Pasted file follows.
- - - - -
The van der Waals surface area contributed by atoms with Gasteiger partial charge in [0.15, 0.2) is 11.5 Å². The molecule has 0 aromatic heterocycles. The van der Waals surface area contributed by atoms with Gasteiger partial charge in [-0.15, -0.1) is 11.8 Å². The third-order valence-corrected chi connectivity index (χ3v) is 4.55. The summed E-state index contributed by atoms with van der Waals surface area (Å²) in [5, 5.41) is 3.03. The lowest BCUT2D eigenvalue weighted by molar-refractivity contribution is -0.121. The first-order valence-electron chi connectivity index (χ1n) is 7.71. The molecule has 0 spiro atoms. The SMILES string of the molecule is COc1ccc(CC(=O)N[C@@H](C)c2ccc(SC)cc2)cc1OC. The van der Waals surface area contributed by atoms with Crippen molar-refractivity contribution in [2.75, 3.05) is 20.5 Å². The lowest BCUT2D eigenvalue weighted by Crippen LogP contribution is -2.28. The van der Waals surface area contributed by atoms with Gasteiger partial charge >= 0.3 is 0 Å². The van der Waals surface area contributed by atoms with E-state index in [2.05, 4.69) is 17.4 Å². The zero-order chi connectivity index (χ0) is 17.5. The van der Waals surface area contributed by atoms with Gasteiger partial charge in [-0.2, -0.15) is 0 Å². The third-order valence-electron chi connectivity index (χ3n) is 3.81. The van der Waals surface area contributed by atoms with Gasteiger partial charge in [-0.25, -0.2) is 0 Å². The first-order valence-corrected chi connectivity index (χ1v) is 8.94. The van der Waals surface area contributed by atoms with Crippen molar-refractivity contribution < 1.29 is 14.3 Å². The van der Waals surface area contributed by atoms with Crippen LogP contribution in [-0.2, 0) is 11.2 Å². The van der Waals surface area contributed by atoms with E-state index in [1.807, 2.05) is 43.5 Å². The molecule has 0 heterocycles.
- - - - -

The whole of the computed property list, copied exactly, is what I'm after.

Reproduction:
The van der Waals surface area contributed by atoms with Gasteiger partial charge in [0.15, 0.2) is 11.5 Å². The molecule has 0 aromatic heterocycles. The van der Waals surface area contributed by atoms with Gasteiger partial charge in [-0.15, -0.1) is 11.8 Å². The third-order valence-corrected chi connectivity index (χ3v) is 4.55. The summed E-state index contributed by atoms with van der Waals surface area (Å²) in [5, 5.41) is 3.03. The lowest BCUT2D eigenvalue weighted by molar-refractivity contribution is -0.121. The first-order valence-electron chi connectivity index (χ1n) is 7.71. The molecule has 0 spiro atoms. The SMILES string of the molecule is COc1ccc(CC(=O)N[C@@H](C)c2ccc(SC)cc2)cc1OC. The van der Waals surface area contributed by atoms with Crippen molar-refractivity contribution in [2.75, 3.05) is 20.5 Å². The lowest BCUT2D eigenvalue weighted by Crippen LogP contribution is -2.28. The van der Waals surface area contributed by atoms with Gasteiger partial charge >= 0.3 is 0 Å². The van der Waals surface area contributed by atoms with E-state index in [2.05, 4.69) is 17.4 Å². The zero-order chi connectivity index (χ0) is 17.5. The van der Waals surface area contributed by atoms with Gasteiger partial charge in [-0.2, -0.15) is 0 Å². The third-order valence-electron chi connectivity index (χ3n) is 3.81. The van der Waals surface area contributed by atoms with Gasteiger partial charge in [-0.25, -0.2) is 0 Å². The first-order valence-corrected chi connectivity index (χ1v) is 8.94. The van der Waals surface area contributed by atoms with Crippen molar-refractivity contribution < 1.29 is 14.3 Å². The van der Waals surface area contributed by atoms with Crippen LogP contribution in [-0.2, 0) is 11.2 Å². The van der Waals surface area contributed by atoms with E-state index in [1.807, 2.05) is 43.5 Å². The molecule has 0 heterocycles.